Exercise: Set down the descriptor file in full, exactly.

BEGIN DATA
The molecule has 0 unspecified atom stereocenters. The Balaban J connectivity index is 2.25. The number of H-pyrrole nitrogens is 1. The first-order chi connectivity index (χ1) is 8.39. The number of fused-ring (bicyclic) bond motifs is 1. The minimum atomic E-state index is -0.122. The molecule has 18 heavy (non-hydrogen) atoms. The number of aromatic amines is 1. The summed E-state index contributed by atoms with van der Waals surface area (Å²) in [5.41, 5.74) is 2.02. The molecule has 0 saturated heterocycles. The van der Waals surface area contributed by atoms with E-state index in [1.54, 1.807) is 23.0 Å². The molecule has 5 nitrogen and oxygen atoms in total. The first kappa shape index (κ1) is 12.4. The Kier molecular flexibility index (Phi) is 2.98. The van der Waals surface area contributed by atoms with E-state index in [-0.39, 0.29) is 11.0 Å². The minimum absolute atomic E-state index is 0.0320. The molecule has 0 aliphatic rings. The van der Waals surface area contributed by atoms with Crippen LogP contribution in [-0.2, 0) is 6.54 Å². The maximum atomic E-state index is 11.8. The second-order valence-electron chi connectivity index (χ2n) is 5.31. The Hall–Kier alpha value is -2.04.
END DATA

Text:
The molecule has 0 unspecified atom stereocenters. The Balaban J connectivity index is 2.25. The number of H-pyrrole nitrogens is 1. The first-order chi connectivity index (χ1) is 8.39. The number of fused-ring (bicyclic) bond motifs is 1. The minimum atomic E-state index is -0.122. The molecule has 18 heavy (non-hydrogen) atoms. The number of aromatic amines is 1. The summed E-state index contributed by atoms with van der Waals surface area (Å²) in [5.41, 5.74) is 2.02. The molecule has 0 saturated heterocycles. The van der Waals surface area contributed by atoms with E-state index in [1.54, 1.807) is 23.0 Å². The molecule has 5 nitrogen and oxygen atoms in total. The first kappa shape index (κ1) is 12.4. The Kier molecular flexibility index (Phi) is 2.98. The van der Waals surface area contributed by atoms with E-state index in [-0.39, 0.29) is 11.0 Å². The minimum absolute atomic E-state index is 0.0320. The molecule has 0 aliphatic rings. The van der Waals surface area contributed by atoms with Crippen LogP contribution in [-0.2, 0) is 6.54 Å². The maximum atomic E-state index is 11.8. The second-order valence-electron chi connectivity index (χ2n) is 5.31. The Hall–Kier alpha value is -2.04.